Exascale: Deep Learning For Climate Analytics

Oct. 11, 2018, 1:44 p.m. By: Kirti Bakshi

exascale

In this paper, with the use of the variants of Tiramisu and DeepLabv3+ neural networks pixel-level masks of extreme weather patterns are extracted. The paper on the Piz Daint and Summit systems describes improvements to the software frameworks, input pipeline, and the network training algorithms that are necessary to efficiently scale deep learning.

The Tiramisu network scales to 5300 P100 GPUs with a sustained throughput of 21.0 PF/s and parallel efficiency of 79.0%.

DeepLabv3+ scales up to 27360 V100 GPUs with a sustained throughput of 325.8 PF/s and a parallel efficiency of 90.7% in single precision.

By taking advantage of the FP16 Tensor Cores, a half-precision version of the DeepLabv3+ network achieves a peak and sustained throughput of 1.13 EF/s and 999.0 PF/s respectively.

A Deeper Insight:

Climate change poses a major challenge to humanity today. Several nations are considering adaptation and mitigation strategies pertaining to global, mean quantities.

And both state as well as local governments are interested in the question: How extreme weather events will take a toll on their local communities?

In order to address these important questions, climate scientists routinely under a range of different climate change scenarios configure and run high-fidelity simulations. Each simulation produces 10s of TBs of high-fidelity output which requires automated analysis. Therefore, climate data analysts for prescribing extreme weather patterns have relied entirely upon multi-variate threshold conditions.

What Does This Work Aim At?

Recent efforts have shown that deep learning for detection, classification and localization of extreme weather patterns can be successfully applied. In this paper, the aim is to push the frontier of deep learning methods in order to extract high-quality, pixel-level segmentation masks of weather patterns.

In this work, the use of TensorFlow is made that provides portability with its capability to map a graph onto multi and many-core CPUs as well as GPUs. Due to the heavy use of linear algebra-based primitives most networks perform very well on GPUs.

The graph also captures the parallelism available in the computation, and TensorFlow uses a dynamic scheduler to select which operation to compute based on the availability of inputs.

Contributions Made in the Paper:

Motivated by the problem of finding extreme weather patterns in climate data, this paper makes the following contributions:

  • The adaptation of state-of-the art Tiramisu and DeepLabv3+ architectures to solve segmentation problems on high resolution, multi-variate scientific datasets.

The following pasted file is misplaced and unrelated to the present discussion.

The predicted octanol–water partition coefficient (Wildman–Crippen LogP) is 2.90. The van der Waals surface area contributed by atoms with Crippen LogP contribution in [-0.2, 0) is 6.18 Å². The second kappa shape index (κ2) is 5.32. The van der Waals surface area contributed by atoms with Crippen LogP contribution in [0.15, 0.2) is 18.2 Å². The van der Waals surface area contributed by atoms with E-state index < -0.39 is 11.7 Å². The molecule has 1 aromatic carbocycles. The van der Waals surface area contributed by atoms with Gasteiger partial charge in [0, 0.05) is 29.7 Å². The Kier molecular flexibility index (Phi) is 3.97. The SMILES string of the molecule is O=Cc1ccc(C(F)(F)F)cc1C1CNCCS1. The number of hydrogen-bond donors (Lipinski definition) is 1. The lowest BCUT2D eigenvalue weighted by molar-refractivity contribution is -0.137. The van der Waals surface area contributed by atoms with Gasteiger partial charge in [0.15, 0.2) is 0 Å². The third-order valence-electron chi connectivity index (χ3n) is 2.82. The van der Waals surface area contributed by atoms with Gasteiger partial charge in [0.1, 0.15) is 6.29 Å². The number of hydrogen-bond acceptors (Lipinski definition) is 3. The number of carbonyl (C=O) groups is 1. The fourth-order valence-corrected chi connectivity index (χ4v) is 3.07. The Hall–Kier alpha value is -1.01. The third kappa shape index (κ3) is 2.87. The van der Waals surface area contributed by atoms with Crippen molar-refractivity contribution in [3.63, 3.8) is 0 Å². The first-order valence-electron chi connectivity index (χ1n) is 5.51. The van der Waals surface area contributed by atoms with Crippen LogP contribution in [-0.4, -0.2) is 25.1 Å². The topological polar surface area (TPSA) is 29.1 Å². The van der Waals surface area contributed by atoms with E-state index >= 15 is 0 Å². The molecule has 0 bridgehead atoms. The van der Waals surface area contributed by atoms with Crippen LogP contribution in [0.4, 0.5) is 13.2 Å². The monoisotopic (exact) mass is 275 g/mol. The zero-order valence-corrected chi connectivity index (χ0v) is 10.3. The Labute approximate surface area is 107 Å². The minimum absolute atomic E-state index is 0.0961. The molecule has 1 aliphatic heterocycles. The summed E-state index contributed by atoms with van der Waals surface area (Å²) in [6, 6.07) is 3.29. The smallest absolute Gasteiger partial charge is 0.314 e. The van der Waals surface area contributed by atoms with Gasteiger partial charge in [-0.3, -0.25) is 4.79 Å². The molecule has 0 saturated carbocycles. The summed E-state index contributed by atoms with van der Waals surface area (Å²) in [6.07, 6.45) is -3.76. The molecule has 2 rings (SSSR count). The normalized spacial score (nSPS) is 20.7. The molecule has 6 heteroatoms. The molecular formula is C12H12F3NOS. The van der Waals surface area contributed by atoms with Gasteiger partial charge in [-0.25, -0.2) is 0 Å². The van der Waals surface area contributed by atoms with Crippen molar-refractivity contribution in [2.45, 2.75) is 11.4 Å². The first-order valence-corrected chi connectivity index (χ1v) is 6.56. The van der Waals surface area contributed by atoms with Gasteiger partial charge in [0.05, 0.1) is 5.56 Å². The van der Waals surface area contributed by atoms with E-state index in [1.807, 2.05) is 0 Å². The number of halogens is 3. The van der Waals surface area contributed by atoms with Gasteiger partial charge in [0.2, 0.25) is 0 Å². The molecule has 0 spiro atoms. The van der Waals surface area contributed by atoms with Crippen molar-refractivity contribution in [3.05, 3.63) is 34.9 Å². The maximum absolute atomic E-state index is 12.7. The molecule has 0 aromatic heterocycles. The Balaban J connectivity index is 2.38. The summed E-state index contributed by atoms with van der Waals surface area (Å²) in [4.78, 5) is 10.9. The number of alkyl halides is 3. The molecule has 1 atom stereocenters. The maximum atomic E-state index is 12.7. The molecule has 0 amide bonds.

• A number of system-level innovations in data staging, efficient parallel I/O, and optimized networking collectives are made to enable their DL applications to scale to the largest GPU-based HPC systems in the world.

  • A number of algorithmic innovations are made to enable DL networks to converge at scale.

  • The demonstration of a good scaling on up to 27360 GPUs, obtaining 999.0 PF/s sustained performance and a parallel efficiency of 90.7% for half precision. The peak performance we obtained at that concurrency and precision was 1.13 EF/s.

  • The code is implemented in TensorFlow and Horovod; Their performance optimization's are broadly applicable to the general deep learning + HPC community.

  • While this work is conducted in the context of a specific science driver, most of the proposed innovations are applicable to generic deep learning workloads at scale.

Conclusion:

The paper presents to you the first Exascale-class Deep Learning Application. Motivated by the important problem of segmenting extreme weather patterns, they applied the Tiramisu and DeepLabv3+ architectures to high resolution, multi-variate climate datasets successfully.

The also developed a number of enhancements to the deep learning algorithm to obtain excellent qualitative and quantitative results. Adding on, they built upon a number of system-level optimization's to scale the scientific application to an unprecedented level of concurrency (4560 Summit nodes, 27360 Volta GPUs), scaling efficiency (90.7%) and performance (1.13 EF/s peak, 999.0 PF/s sustained).

The presented work extends open-source TensorFlow and Horovod tools, thereby benefiting the broader scientific and commercial deep learning communities. The environment that has been developed is already in use by other teams on Summit and the methodologies will extend to current and future HPC platforms.

For Innovations, implications, results and performance, one can go through the PDF whose link has been mentioned below:

Link To The PDF: Click Here